Previously, the only way for foreign investors to trade A-shares was through the Qualified Foreign Institutional Investors (QFII) program. This was one of the first efforts to internationalize the RMB. Under the program, a small number of foreign financial institutions are allowed to invest in the RMB-denominated securities market in China, including A-shares on the Shanghai and Shenzhen stock exchanges, but also bonds and futures.
These financial institutions can then sell financial products based on their investments in China. Investments through this channel are still subject to capital controls, with quotas allocated to individual entities. Over the past several years, these quota allocations have played a role in Chinese diplomacy, such as a RMB 80 billion quota granted to French investors during Chinese President Xi Jinping’s European tour earlier this year.
In Prof. Frantz’s view, the impact of the Shanghai-Hong Kong Connect will be to annul the QFII program’s current monopoly on A-shares. He believes the biggest beneficiaries of this development will be individual investors – who in the Northbound link are now allowed to invest directly in the SSE – as well as Mainland investors who will now be legally able to trade on the Hong Kong markets.
But overall, he does not expect the new liberalization to have too great an effect on the market: “The hedge funds and individuals who are able to invest large enough amounts to matter already have access to these shares. The major players have long found ways around the limitations, regardless of whether they were allowed to.”
RMB exchange limits lifted for Hong Kong residents
In preparation for the launch of the Connect, the Hong Kong Monetary Authority (HKMA) announced the abolition of all previous restrictions on Hong Kong residents exchanging RMB to and from other currencies, also effective 17 November. Previously, Hong Kongers could only exchange up to RMB 20,000 a day. Had the restrictions not been lifted, Hong Kong investors would have hardly been able to participate in the new trading channel.
Because Hong Kong banks draw their RMB from the offshore pool in Hong Kong – also referred to as CNH – the move will not affect the flow of RMB from China into Hong Kong. This is also why the daily limit of RMB 80,000 on remittances to China shall remain in place. The new move therefore widens the range of options for offshore RMB, but otherwise does not loosen access to the China-side currency.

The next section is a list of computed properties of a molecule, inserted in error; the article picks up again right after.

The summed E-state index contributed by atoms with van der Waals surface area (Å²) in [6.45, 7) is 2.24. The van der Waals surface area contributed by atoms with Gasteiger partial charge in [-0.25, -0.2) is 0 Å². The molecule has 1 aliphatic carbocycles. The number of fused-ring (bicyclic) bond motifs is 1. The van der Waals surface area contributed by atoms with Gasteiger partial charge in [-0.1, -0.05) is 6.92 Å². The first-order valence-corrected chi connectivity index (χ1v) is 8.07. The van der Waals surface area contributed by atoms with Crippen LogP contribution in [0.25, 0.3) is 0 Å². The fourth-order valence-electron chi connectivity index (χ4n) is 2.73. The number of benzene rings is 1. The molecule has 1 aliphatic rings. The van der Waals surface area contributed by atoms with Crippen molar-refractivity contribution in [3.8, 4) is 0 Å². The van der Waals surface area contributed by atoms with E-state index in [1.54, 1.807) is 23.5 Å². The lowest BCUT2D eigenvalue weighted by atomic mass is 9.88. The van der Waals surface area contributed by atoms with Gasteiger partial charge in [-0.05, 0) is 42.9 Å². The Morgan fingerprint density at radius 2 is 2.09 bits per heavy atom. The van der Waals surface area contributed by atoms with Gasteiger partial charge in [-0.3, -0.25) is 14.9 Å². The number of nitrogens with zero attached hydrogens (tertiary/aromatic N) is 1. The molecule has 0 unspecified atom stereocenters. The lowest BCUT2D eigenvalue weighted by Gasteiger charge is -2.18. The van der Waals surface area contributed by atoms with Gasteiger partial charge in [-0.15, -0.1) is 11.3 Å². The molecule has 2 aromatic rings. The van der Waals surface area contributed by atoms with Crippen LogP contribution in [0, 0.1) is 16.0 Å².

Overall, a great deal of uncertainty still surrounds the Connect program, despite its pending launch. It is unclear, for example, whether China will charge a capital gains tax (CGT) on the sale of shares, which Hong Kong does levy. Furthermore, under the QFII program, the Chinese authorities have not always collected CGT in the past, which adds to the confusion.
Neither does the Hong Kong-China Double Taxation Agreement touch upon the issue. Levying CGT on Northbound traders would require Hong Kong brokerages to withhold tax on their clients, something they have no experience with – the China Securities Regulatory Commission, for its part, has not given a definitive answer on the question.
Terrill L. Frantz is a Professor of Management at Peking University HSBC Business School, in Shenzhen, China. His research is focused on cross-border mergers and acquisitions, particularly post-merger integration dynamics. He can be contacted at email@example.com.
Asia Briefing Ltd. is a subsidiary of Dezan Shira & Associates. Dezan Shira is a specialist foreign direct investment practice, providing corporate establishment, business advisory, tax advisory and compliance, accounting, payroll, due diligence and financial review services to multinationals investing in China, Hong Kong, India, Vietnam, Singapore and the rest of ASEAN. For further information, please email firstname.lastname@example.org or visit www.dezshira.com.